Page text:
Free agency has cooled, and the NFL Draft is less than a month away.
Here are the latest questions for the written version of #RavensMailbag. Make sure to submit your questions every week!
Mink: Your question is immediately flawed by calling us (especially Downing) geniuses. I don't think you're going to get "better" players than Jadeveon Clowney in the Draft, but they sure will come a lot cheaper. The Ravens simply don't have the money to sign Clowney. Hate to burst so many bubbles out there. They probably didn't have it before they signed Derek Wolfe and they definitely don't have it now. I'm not even sure they have enough to get Clay Matthews at this point either, barring reaching an extension with Matthew Judon or Ronnie Stanley that could free up some space. A more likely scenario at pass rusher would be to bring back Pernell McPhee. I feel like Eric DeCosta's splash free-agency signings are done and it's time to shift focus to the draft.
Downing: The Ravens already have five picks in the first three rounds – a first rounder, two second rounders and two third rounders. They don't need more picks in those middle rounds, but it certainly could happen if DeCosta decides to trade back in the first round. If the Ravens don't like the options available to them when they find themselves on the clock at No. 28, or feel they could get more value later, then he could move out of the first round and add an additional mid-round pick along the way. I still think that moving up in the first round is more likely, but as we know, never rule out a trade back scenario in Baltimore.
Mink: I think fans are sleeping on Boykin and he could be a starter in his second season. I hear clamoring for a big-bodied wide receiver (once again), but that's exactly what Boykin is at 6-foot-4, 220 pounds with off-the-charts athleticism. Yes, he had just 13 catches for 198 yards as a rookie, but he didn't get a ton of chances and there was some developing that needed to happen to cash in on his immense tools. He could be in line for a sophomore jump and the Ravens are still high on him. I would be surprised if Baltimore doesn't draft a wide receiver in the first three rounds, but that player isn't a guaranteed starter and could initially be used as a slot threat alongside Willie Snead IV.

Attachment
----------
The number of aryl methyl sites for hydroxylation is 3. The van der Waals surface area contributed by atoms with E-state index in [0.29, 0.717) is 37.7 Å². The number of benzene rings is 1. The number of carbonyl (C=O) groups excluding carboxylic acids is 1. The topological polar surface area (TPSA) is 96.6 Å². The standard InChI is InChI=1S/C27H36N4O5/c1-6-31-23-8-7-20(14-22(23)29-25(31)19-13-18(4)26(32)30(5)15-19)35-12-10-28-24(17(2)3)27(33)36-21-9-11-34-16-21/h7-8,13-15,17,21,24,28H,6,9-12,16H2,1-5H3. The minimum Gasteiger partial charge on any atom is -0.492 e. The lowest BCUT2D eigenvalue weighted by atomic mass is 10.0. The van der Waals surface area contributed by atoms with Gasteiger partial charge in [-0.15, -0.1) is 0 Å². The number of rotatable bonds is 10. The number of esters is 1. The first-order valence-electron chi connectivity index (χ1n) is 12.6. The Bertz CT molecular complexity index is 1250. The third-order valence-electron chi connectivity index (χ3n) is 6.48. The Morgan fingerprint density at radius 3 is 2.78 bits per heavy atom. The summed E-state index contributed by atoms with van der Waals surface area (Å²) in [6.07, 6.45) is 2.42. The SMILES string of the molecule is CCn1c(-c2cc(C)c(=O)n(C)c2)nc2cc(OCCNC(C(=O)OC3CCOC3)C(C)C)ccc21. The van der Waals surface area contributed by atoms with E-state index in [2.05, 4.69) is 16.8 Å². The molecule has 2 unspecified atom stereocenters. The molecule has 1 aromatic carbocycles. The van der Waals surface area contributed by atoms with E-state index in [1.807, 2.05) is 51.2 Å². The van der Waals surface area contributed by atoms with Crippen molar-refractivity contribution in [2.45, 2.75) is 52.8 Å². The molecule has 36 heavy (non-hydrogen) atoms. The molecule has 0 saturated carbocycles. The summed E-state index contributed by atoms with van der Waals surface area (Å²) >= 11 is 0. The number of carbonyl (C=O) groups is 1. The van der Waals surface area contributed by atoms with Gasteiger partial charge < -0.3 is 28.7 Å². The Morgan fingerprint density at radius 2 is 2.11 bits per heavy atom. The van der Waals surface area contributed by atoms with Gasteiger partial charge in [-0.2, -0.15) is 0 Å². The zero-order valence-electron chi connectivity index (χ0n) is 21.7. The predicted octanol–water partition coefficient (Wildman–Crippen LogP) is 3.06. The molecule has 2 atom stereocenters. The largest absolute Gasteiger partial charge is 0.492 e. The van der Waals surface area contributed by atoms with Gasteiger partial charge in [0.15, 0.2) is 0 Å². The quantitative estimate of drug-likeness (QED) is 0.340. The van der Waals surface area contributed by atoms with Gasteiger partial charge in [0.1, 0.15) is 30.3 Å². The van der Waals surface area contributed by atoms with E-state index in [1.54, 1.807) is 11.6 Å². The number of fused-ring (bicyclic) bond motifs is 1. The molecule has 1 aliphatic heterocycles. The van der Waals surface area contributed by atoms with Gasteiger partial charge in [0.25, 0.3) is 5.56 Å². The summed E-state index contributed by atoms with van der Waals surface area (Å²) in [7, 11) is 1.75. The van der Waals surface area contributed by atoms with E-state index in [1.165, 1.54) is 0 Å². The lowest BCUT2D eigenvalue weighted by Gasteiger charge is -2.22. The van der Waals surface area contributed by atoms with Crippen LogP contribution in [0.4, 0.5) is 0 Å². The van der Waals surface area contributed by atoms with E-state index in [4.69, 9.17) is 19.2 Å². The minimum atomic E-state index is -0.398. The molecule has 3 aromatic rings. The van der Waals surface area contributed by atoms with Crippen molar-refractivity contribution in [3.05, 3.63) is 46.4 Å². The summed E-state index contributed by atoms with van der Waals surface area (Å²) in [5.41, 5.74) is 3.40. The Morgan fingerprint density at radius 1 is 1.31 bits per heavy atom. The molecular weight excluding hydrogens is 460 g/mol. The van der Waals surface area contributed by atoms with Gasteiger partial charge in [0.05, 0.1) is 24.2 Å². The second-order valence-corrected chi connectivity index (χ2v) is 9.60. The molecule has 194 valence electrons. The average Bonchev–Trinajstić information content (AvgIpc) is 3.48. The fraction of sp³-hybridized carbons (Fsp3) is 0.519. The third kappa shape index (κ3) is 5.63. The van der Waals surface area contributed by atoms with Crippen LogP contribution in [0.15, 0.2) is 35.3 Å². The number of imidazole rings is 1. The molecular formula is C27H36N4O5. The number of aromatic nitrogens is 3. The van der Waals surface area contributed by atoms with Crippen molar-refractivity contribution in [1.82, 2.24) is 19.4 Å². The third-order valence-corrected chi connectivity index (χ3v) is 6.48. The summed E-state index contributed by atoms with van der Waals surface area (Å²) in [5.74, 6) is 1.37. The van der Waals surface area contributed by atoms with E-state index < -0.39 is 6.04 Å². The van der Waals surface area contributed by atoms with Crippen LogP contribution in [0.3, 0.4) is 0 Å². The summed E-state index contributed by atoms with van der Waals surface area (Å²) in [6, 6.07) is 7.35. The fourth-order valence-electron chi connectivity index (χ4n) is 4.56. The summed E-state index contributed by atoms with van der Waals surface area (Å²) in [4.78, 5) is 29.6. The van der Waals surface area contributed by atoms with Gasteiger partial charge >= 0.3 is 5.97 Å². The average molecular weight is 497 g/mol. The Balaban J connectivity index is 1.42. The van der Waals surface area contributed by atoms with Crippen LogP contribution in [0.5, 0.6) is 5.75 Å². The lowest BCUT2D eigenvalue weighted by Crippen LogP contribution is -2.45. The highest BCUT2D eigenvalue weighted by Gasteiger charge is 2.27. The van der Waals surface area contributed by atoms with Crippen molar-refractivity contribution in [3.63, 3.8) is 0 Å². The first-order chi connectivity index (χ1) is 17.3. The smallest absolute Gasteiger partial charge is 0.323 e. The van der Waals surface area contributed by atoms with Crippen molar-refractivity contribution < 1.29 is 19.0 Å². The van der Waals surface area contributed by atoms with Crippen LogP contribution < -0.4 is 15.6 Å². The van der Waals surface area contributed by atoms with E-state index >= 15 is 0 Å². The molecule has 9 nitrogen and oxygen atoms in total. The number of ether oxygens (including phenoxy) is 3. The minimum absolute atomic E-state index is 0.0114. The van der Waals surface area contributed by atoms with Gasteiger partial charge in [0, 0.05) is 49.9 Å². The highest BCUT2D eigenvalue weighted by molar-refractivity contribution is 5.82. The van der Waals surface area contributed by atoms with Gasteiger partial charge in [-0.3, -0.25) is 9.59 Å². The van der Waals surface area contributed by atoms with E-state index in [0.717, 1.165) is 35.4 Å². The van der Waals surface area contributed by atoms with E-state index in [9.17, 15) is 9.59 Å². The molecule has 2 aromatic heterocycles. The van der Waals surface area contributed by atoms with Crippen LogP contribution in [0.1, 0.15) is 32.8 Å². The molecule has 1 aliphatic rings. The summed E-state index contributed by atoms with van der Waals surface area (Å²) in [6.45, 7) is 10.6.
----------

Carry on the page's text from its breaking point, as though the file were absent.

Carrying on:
Downing: Tight end has become a bit of a need after the Hayden Hurst trade and it wouldn't surprise me to see the Ravens address that in the middle-to-late rounds of the draft. If they add a rookie tight end, that player would likely play a similar role to Hurst. He would be the third tight end in the rotation, behind Mark Andrews as a pass catcher and Nick Boyle as a primary blocker. But the Ravens rely heavily on the tight ends in Offensive Coordinator Greg Roman's offense, so that third tight end spot is still an important role. As far as Yanda, DeCosta said he would go into the Ring of Honor in the "very near future." That's most likely in 2021 because Haloti Ngata is already scheduled to as this year's Ring of Honor honoree. The specifics on Yanda's Ring of Honor ceremony likely won't be announced until we know the 2021 schedule … so sit tight.
Mink: I expect the Ravens to draft probably two offensive linemen in this year's draft – one guard/center and another tackle/guard. One of those picks will probably come in the first two days of the Draft and another on Day 3. Ben Powers could step into Marshal Yanda's starting spot after being a fourth-round pick last year, but that won't stop the Ravens from giving the sophomore competition. A pick in the first three rounds would do just that. After James Hurst was released, Baltimore could also use a young, versatile, developmental tackle/guard prospect to groom as a reserve for now.